STB Data as Ad Currency?

While set-top-box audience viewing data is a hot topic these days, it’s not likely to become a currency for buying and selling national broadcast ads anytime soon, according to an in-depth industry survey from the Coalition for Innovative Media Measurement set for release tomorrow.

That said, CIMM found that local broadcasters believe the data would be a vast improvement over the ratings currently provided by Nielsen to measure audiences in their markets.

The study is based on 85 confidential interviews with executives from various industry sectors, including the main originators of the data (cable, satellite and telco video programming distributors), data processors and software vendors, networks and other programmers, agencies and advertisers, trade groups and hardware manufacturers.

Jane Clarke, managing director of CIMM, said the survey found a “range of attitudes” about the viability of STB data, also known as return path data. Generally speaking, said Clarke, for many networks, the promise of STB data, “doesn’t match the reality.”

Charles Kennedy, svp, ABC Television Research, agreed. “We feel that we have a national measurement system that works,” he said of Nielsen’s C3 ratings service that measures average commercial audiences within programs including three days of DVR playback.

But local measurement is a different story, said Kennedy, noting that in some markets, Nielsen sample sizes are an issue and STB data might be an improvement.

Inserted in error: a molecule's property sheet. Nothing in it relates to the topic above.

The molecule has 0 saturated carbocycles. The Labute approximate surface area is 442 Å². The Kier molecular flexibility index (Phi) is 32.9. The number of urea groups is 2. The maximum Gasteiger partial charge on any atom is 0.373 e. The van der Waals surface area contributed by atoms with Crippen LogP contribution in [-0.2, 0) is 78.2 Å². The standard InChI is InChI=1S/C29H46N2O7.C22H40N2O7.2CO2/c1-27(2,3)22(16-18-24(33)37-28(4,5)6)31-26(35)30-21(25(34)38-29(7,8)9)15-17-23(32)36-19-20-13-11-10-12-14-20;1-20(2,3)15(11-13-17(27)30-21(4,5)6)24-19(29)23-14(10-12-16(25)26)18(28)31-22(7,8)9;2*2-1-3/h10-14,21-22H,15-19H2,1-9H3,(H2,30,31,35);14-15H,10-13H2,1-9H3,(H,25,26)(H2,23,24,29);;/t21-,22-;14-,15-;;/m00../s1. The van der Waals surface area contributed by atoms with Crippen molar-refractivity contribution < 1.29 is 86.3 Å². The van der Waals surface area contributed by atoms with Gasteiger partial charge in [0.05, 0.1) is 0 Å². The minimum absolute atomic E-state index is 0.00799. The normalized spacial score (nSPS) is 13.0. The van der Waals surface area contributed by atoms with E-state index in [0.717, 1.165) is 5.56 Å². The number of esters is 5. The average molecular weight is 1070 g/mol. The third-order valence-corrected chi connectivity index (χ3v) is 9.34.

For example, he noted that several weeks back, crime drama Detroit 1-8-7, which has been the second-most-watched show in the Tuesday 10 p.m. slot, received a zero rating among men 18-34 in the Washington, D.C., market. But STBs could detect viewing within that D.C. demo, Kennedy asserted. That’s because of the 300-400 viewers in Nielsen’s D.C. panel, fewer than 10 were men 18 to 34; many more STBs are located in the market than Nielsen meters, he said.

Not surprisingly, the study found that third-party data processors are “highly enthusiastic” about the prospect of wide spread use of STB data, because it could provide a potential business boost for them.

Executives at cable systems, where most STBs are located, have concerns and are moving slowly. According to Clarke, privacy issues — and Washington’s response to them — are a big concern. And the cable systems continue to wrestle with business models and are still trying determine potential revenue opportunities. “Value has to be demonstrated,” she said.

Where STB data could be highly effective in the near term, the report concludes, is when it is linked to other large industry databases that track behavior, like Experian, and could be used “as a direct marketing tool with revenue producing capabilities.”